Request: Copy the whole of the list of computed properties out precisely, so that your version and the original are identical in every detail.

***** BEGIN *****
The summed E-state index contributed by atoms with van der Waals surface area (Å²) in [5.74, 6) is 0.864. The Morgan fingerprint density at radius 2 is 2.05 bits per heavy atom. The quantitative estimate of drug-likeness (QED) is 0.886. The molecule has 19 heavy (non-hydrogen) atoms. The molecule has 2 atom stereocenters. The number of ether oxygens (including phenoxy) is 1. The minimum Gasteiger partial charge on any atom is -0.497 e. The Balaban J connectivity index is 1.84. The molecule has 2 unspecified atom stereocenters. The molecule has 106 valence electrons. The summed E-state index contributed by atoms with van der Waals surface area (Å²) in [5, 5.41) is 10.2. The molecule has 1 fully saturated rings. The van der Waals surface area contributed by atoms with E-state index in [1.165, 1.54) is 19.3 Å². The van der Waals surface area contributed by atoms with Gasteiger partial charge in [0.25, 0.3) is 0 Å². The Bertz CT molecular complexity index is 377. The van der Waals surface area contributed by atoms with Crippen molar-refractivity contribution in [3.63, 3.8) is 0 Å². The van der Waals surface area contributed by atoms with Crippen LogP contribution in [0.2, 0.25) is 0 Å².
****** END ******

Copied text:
The summed E-state index contributed by atoms with van der Waals surface area (Å²) in [5.74, 6) is 0.864. The Morgan fingerprint density at radius 2 is 2.05 bits per heavy atom. The quantitative estimate of drug-likeness (QED) is 0.886. The molecule has 19 heavy (non-hydrogen) atoms. The molecule has 2 atom stereocenters. The number of ether oxygens (including phenoxy) is 1. The minimum Gasteiger partial charge on any atom is -0.497 e. The Balaban J connectivity index is 1.84. The molecule has 2 unspecified atom stereocenters. The molecule has 106 valence electrons. The summed E-state index contributed by atoms with van der Waals surface area (Å²) in [5, 5.41) is 10.2. The molecule has 1 fully saturated rings. The van der Waals surface area contributed by atoms with E-state index in [1.165, 1.54) is 19.3 Å². The van der Waals surface area contributed by atoms with Gasteiger partial charge in [0.25, 0.3) is 0 Å². The Bertz CT molecular complexity index is 377. The van der Waals surface area contributed by atoms with Crippen molar-refractivity contribution in [3.63, 3.8) is 0 Å². The van der Waals surface area contributed by atoms with Crippen LogP contribution in [0.2, 0.25) is 0 Å².